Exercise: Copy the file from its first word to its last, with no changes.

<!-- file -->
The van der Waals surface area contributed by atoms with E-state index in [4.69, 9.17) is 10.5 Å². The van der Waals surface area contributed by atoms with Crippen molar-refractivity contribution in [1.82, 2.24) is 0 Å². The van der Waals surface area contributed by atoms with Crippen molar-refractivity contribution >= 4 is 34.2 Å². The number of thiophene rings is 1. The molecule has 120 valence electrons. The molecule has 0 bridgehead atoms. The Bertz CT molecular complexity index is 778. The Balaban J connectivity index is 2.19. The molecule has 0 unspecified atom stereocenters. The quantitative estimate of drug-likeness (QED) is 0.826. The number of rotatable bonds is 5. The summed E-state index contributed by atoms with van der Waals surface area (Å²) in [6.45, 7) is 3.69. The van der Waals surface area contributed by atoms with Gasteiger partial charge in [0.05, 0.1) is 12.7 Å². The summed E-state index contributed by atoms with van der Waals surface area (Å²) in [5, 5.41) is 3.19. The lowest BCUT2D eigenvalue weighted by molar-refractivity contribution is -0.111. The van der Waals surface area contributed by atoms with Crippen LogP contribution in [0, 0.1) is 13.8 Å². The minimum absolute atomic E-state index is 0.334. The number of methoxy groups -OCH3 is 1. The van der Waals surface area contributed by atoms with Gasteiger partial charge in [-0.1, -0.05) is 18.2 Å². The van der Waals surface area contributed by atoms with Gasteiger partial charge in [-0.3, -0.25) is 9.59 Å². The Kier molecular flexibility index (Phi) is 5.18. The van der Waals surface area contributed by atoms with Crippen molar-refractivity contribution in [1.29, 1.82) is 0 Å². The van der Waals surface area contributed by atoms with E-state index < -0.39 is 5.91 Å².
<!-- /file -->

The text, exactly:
The van der Waals surface area contributed by atoms with E-state index in [4.69, 9.17) is 10.5 Å². The van der Waals surface area contributed by atoms with Crippen molar-refractivity contribution in [1.82, 2.24) is 0 Å². The van der Waals surface area contributed by atoms with Crippen molar-refractivity contribution >= 4 is 34.2 Å². The number of thiophene rings is 1. The molecule has 120 valence electrons. The molecule has 0 bridgehead atoms. The Bertz CT molecular complexity index is 778. The Balaban J connectivity index is 2.19. The molecule has 0 unspecified atom stereocenters. The quantitative estimate of drug-likeness (QED) is 0.826. The number of rotatable bonds is 5. The summed E-state index contributed by atoms with van der Waals surface area (Å²) in [6.45, 7) is 3.69. The van der Waals surface area contributed by atoms with Gasteiger partial charge in [0.05, 0.1) is 12.7 Å². The summed E-state index contributed by atoms with van der Waals surface area (Å²) in [5, 5.41) is 3.19. The lowest BCUT2D eigenvalue weighted by molar-refractivity contribution is -0.111. The van der Waals surface area contributed by atoms with Crippen LogP contribution in [0, 0.1) is 13.8 Å². The minimum absolute atomic E-state index is 0.334. The number of methoxy groups -OCH3 is 1. The van der Waals surface area contributed by atoms with Gasteiger partial charge in [-0.1, -0.05) is 18.2 Å². The van der Waals surface area contributed by atoms with Gasteiger partial charge in [-0.3, -0.25) is 9.59 Å². The Kier molecular flexibility index (Phi) is 5.18. The van der Waals surface area contributed by atoms with Crippen molar-refractivity contribution in [1.29, 1.82) is 0 Å². The van der Waals surface area contributed by atoms with E-state index < -0.39 is 5.91 Å².